* Corresponding authors
a Key Laboratory of Industrial Fermentation Microbiology, Ministry of Education and Tianjin, College of Biotechnology, Tianjin University of Science and Technology, P.R. China
Fax: +086 2260 602 298
Tel: +086 2260 602099
Multiple articles have confirmed that an imbalance of the intestinal microbiota is closely related to aberrant immune responses of the intestines and to the pathogenesis of inflammatory bowel diseases (IBDs). Probiotic strains have been identified for the treatment and prevention of IBDs.
The aim of this study was to screen a new probiotic strain with anti-inflammatory activity and investigate the potential mechanisms underlying its activity. We identified a new probiotic strain, L. lactis ML2018, that has anti-inflammatory properties and was isolated from traditional fermented food. In an in vitro experiment, L.
lactis ML2018 prevented the release of nitric oxide (NO) and the production of inflammatory factors induced by lipopolysaccharides (LPS) in RAW264.7 cells. The in vivo anti-inflammatory effects of L. lactis ML2018 were evaluated using a dextran sulfate sodium (DSS)-induced animal model of colitis. Oral administration of L.
lactis ML2018 significantly ameliorated colitis induced by DSS, which included preventing a decrease in body weight, shortening of the colon length and apoptosis of epithelial cells. L.
lactis ML2018 could inhibit DSS-induced intestinal inflammation by preventing the overproduction of proinflammatory factors, suppressing the infiltration of macrophages, controlling the fibrosis, improving the integrity of the intestinal epithelial barrier and upregulating the concentrations of short-chain fatty acids (SCFAs).
Moreover, L. lactis ML2018 could prevent inflammation by inhibiting the activation of the NF-κB and MAPK signaling pathways. These data suggest that L. lactis ML2018 could have therapeutic potential for treating IBDs.
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Back to tab navigation https://doi.org/10.1039/C8FO02301H Food Funct., 2019,10, 1132-1145
M. Liu, X. Zhang, Y. Hao, J. Ding, J. Shen, Z. Xue, W. Qi, Z. Li, Y. Song, T. Zhang and N. Wang, Food Funct.
, 2019, 10, 1132
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Yogurt and other fermented foods as sources of health-promoting bacteria
Increased consumption of yogurt, kefir, and other fermented foods has been driven, in part, by the health benefits these products may confer. Epidemiological studies have shown that the consumption of fermented foods is associated with reduced risks of type 2 diabetes, metabolic syndrome, and heart disease, along with improved weight management.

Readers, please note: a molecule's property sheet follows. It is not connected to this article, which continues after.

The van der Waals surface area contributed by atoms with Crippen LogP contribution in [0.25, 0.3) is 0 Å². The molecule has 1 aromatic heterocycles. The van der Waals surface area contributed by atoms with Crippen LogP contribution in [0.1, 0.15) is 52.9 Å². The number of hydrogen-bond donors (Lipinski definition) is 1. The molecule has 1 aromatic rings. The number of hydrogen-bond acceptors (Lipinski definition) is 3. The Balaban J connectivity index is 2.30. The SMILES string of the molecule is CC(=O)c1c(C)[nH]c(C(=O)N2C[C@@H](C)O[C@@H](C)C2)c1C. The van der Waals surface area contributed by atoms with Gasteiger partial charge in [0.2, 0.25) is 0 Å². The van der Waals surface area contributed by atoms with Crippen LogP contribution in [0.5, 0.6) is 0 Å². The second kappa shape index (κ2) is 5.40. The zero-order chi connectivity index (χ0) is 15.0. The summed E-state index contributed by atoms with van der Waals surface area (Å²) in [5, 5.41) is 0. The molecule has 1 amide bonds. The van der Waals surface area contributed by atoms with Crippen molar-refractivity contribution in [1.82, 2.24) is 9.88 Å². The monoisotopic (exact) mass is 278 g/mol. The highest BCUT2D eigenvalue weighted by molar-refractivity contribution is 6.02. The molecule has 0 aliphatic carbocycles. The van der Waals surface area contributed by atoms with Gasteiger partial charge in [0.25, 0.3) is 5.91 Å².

The microorganisms present in these foods are suggested to contribute to these health benefits. Among these are the yogurt starter culture organisms Streptococcus thermophilus and Lactobacillus delbrueckii subsp bulgaricus as well as Bifidobacterium and Lactobacillus strains that are added for their probiotic properties.
In contrast, for other fermented foods, such as sauerkraut, kimchi, and miso, fermentation is initiated by autochthonous microbes present in the raw material. In both cases, for these fermentation-associated microbes to influence the gut microbiome and contribute to host health, they must overcome, at least transiently, colonization resistance and other host defense factors.
Culture and culture-independent methods have now clearly established that many of these microbes present in fermented dairy and nondairy foods do reach the gastrointestinal tract.
Several studies have shown that consumption of yogurt and other fermented foods may improve intestinal and extraintestinal health and might be useful in improving lactose malabsorption, treating infectious diarrhea, reducing the duration and incidence of respiratory infections, and enhancing immune and anti-inflammatory responses.
For thousands of years, fermented foods have been a major part of the human diet,1 largely because fermented milk, meat, and plant foods could be better preserved than the fresh raw materials from which they were made.
2 In the absence of drying, salting, or other forms of traditional preservation, perishable foods would spoil or become unsafe to consume.
Most fermented foods, in contrast, naturally contain organic acids, ethanol, or other antimicrobial compounds that inhibit the growth of spoilage organisms and foodborne pathogens.